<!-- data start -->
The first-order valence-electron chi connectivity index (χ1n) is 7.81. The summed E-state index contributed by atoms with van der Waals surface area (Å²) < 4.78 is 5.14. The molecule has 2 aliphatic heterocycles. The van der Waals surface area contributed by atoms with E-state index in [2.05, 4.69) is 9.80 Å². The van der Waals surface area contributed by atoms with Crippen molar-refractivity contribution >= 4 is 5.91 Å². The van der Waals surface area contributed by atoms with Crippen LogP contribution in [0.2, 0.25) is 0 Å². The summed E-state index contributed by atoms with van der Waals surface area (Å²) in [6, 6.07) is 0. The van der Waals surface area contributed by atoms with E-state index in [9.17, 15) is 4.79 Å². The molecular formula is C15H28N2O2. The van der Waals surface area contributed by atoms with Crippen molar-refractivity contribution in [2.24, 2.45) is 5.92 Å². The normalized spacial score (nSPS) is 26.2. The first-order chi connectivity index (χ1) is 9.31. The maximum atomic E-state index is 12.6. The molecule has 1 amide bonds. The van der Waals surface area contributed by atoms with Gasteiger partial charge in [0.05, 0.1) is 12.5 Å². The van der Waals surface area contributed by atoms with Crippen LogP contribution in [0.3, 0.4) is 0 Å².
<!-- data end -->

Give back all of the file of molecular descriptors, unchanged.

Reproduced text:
The first-order valence-electron chi connectivity index (χ1n) is 7.81. The summed E-state index contributed by atoms with van der Waals surface area (Å²) < 4.78 is 5.14. The molecule has 2 aliphatic heterocycles. The van der Waals surface area contributed by atoms with E-state index in [2.05, 4.69) is 9.80 Å². The van der Waals surface area contributed by atoms with Crippen molar-refractivity contribution >= 4 is 5.91 Å². The van der Waals surface area contributed by atoms with Crippen LogP contribution in [0.2, 0.25) is 0 Å². The summed E-state index contributed by atoms with van der Waals surface area (Å²) in [6, 6.07) is 0. The van der Waals surface area contributed by atoms with E-state index in [9.17, 15) is 4.79 Å². The molecular formula is C15H28N2O2. The van der Waals surface area contributed by atoms with Crippen molar-refractivity contribution in [2.24, 2.45) is 5.92 Å². The normalized spacial score (nSPS) is 26.2. The first-order chi connectivity index (χ1) is 9.31. The maximum atomic E-state index is 12.6. The molecule has 1 amide bonds. The van der Waals surface area contributed by atoms with Gasteiger partial charge in [0.05, 0.1) is 12.5 Å². The van der Waals surface area contributed by atoms with Crippen LogP contribution in [0.3, 0.4) is 0 Å².